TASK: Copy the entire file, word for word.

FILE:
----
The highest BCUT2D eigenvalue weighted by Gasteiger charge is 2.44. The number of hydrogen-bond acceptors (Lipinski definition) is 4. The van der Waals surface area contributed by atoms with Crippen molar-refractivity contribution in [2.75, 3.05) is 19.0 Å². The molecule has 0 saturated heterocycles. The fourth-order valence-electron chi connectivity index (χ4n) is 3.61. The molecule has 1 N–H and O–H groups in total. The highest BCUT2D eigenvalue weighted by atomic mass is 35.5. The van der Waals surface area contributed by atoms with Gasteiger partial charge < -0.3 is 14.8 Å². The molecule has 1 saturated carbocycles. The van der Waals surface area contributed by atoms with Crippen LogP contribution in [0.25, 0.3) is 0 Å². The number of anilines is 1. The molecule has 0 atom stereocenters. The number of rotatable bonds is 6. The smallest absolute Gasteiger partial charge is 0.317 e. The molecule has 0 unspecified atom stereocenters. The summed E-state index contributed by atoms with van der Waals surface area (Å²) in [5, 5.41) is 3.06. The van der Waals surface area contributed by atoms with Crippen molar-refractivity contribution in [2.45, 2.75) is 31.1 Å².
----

The highest BCUT2D eigenvalue weighted by Gasteiger charge is 2.44. The number of hydrogen-bond acceptors (Lipinski definition) is 4. The van der Waals surface area contributed by atoms with Crippen molar-refractivity contribution in [2.75, 3.05) is 19.0 Å². The molecule has 0 saturated heterocycles. The fourth-order valence-electron chi connectivity index (χ4n) is 3.61. The molecule has 1 N–H and O–H groups in total. The highest BCUT2D eigenvalue weighted by atomic mass is 35.5. The van der Waals surface area contributed by atoms with Gasteiger partial charge < -0.3 is 14.8 Å². The molecule has 1 saturated carbocycles. The van der Waals surface area contributed by atoms with Crippen LogP contribution in [0.25, 0.3) is 0 Å². The number of anilines is 1. The molecule has 0 atom stereocenters. The number of rotatable bonds is 6. The smallest absolute Gasteiger partial charge is 0.317 e. The molecule has 0 unspecified atom stereocenters. The summed E-state index contributed by atoms with van der Waals surface area (Å²) in [5, 5.41) is 3.06. The van der Waals surface area contributed by atoms with Crippen molar-refractivity contribution in [2.45, 2.75) is 31.1 Å².